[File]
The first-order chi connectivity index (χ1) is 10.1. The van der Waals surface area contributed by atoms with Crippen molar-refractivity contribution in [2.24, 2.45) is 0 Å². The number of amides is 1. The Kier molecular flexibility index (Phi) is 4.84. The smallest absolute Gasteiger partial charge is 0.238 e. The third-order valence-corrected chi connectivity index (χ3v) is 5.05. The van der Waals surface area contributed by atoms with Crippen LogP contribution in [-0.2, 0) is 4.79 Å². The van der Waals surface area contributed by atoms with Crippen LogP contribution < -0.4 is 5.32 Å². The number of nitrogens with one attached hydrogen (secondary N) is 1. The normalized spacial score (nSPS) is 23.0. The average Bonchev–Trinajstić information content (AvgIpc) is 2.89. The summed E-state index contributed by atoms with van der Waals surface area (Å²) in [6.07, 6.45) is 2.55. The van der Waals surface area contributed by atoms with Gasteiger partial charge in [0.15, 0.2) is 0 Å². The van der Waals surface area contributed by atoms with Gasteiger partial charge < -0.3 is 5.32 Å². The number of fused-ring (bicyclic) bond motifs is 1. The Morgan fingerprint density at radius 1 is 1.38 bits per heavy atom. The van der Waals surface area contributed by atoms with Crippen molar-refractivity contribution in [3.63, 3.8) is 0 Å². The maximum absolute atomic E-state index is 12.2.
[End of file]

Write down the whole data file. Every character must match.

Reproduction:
The first-order chi connectivity index (χ1) is 10.1. The van der Waals surface area contributed by atoms with Crippen molar-refractivity contribution in [2.24, 2.45) is 0 Å². The number of amides is 1. The Kier molecular flexibility index (Phi) is 4.84. The smallest absolute Gasteiger partial charge is 0.238 e. The third-order valence-corrected chi connectivity index (χ3v) is 5.05. The van der Waals surface area contributed by atoms with Crippen LogP contribution in [-0.2, 0) is 4.79 Å². The van der Waals surface area contributed by atoms with Crippen LogP contribution < -0.4 is 5.32 Å². The number of nitrogens with one attached hydrogen (secondary N) is 1. The normalized spacial score (nSPS) is 23.0. The average Bonchev–Trinajstić information content (AvgIpc) is 2.89. The summed E-state index contributed by atoms with van der Waals surface area (Å²) in [6.07, 6.45) is 2.55. The van der Waals surface area contributed by atoms with Gasteiger partial charge in [0.15, 0.2) is 0 Å². The van der Waals surface area contributed by atoms with Gasteiger partial charge < -0.3 is 5.32 Å². The number of fused-ring (bicyclic) bond motifs is 1. The Morgan fingerprint density at radius 1 is 1.38 bits per heavy atom. The van der Waals surface area contributed by atoms with Crippen molar-refractivity contribution in [3.63, 3.8) is 0 Å². The maximum absolute atomic E-state index is 12.2.